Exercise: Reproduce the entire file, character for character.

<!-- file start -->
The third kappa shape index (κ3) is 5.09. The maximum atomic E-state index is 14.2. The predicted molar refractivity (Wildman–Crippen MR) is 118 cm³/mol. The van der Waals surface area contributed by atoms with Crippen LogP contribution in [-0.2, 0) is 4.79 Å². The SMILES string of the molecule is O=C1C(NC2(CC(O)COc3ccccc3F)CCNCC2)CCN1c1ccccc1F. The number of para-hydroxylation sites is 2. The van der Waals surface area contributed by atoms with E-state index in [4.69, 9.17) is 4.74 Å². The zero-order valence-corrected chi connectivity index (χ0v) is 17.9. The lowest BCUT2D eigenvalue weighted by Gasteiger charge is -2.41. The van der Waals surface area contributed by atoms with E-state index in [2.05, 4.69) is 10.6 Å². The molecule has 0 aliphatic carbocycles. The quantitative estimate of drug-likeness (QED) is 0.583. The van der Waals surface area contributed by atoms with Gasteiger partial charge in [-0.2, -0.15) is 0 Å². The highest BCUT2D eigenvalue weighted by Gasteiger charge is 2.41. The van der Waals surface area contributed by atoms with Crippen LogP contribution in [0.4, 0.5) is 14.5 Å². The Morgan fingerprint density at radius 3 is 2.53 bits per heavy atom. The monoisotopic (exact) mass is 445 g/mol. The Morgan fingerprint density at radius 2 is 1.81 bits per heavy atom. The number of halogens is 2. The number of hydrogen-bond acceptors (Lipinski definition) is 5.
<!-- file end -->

The third kappa shape index (κ3) is 5.09. The maximum atomic E-state index is 14.2. The predicted molar refractivity (Wildman–Crippen MR) is 118 cm³/mol. The van der Waals surface area contributed by atoms with Crippen LogP contribution in [-0.2, 0) is 4.79 Å². The SMILES string of the molecule is O=C1C(NC2(CC(O)COc3ccccc3F)CCNCC2)CCN1c1ccccc1F. The number of para-hydroxylation sites is 2. The van der Waals surface area contributed by atoms with E-state index in [4.69, 9.17) is 4.74 Å². The zero-order valence-corrected chi connectivity index (χ0v) is 17.9. The lowest BCUT2D eigenvalue weighted by Gasteiger charge is -2.41. The van der Waals surface area contributed by atoms with E-state index in [2.05, 4.69) is 10.6 Å². The molecule has 0 aliphatic carbocycles. The quantitative estimate of drug-likeness (QED) is 0.583. The van der Waals surface area contributed by atoms with Gasteiger partial charge in [-0.2, -0.15) is 0 Å². The highest BCUT2D eigenvalue weighted by Gasteiger charge is 2.41. The van der Waals surface area contributed by atoms with Crippen LogP contribution in [0.4, 0.5) is 14.5 Å². The Morgan fingerprint density at radius 3 is 2.53 bits per heavy atom. The monoisotopic (exact) mass is 445 g/mol. The Morgan fingerprint density at radius 2 is 1.81 bits per heavy atom. The number of halogens is 2. The number of hydrogen-bond acceptors (Lipinski definition) is 5.